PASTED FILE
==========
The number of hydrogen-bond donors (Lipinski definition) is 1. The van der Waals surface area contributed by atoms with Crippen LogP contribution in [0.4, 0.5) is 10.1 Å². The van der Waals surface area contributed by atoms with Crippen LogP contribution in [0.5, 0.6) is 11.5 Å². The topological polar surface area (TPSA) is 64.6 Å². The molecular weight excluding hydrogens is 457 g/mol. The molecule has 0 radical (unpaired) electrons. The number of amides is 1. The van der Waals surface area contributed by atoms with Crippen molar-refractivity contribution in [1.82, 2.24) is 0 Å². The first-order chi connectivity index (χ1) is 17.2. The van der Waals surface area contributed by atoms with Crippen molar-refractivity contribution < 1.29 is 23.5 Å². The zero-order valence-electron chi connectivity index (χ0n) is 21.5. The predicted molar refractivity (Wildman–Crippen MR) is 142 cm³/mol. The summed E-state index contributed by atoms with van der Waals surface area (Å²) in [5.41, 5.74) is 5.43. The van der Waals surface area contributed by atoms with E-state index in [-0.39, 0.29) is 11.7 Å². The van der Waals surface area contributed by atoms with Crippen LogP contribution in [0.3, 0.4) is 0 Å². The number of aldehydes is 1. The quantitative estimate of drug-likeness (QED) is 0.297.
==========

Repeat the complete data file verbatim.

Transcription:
The number of hydrogen-bond donors (Lipinski definition) is 1. The van der Waals surface area contributed by atoms with Crippen LogP contribution in [0.4, 0.5) is 10.1 Å². The van der Waals surface area contributed by atoms with Crippen LogP contribution in [0.5, 0.6) is 11.5 Å². The topological polar surface area (TPSA) is 64.6 Å². The molecular weight excluding hydrogens is 457 g/mol. The molecule has 0 radical (unpaired) electrons. The number of amides is 1. The van der Waals surface area contributed by atoms with Crippen molar-refractivity contribution in [1.82, 2.24) is 0 Å². The first-order chi connectivity index (χ1) is 17.2. The van der Waals surface area contributed by atoms with Crippen molar-refractivity contribution < 1.29 is 23.5 Å². The zero-order valence-electron chi connectivity index (χ0n) is 21.5. The predicted molar refractivity (Wildman–Crippen MR) is 142 cm³/mol. The summed E-state index contributed by atoms with van der Waals surface area (Å²) in [5.41, 5.74) is 5.43. The van der Waals surface area contributed by atoms with E-state index in [-0.39, 0.29) is 11.7 Å². The van der Waals surface area contributed by atoms with Crippen LogP contribution in [0.3, 0.4) is 0 Å². The number of aldehydes is 1. The quantitative estimate of drug-likeness (QED) is 0.297.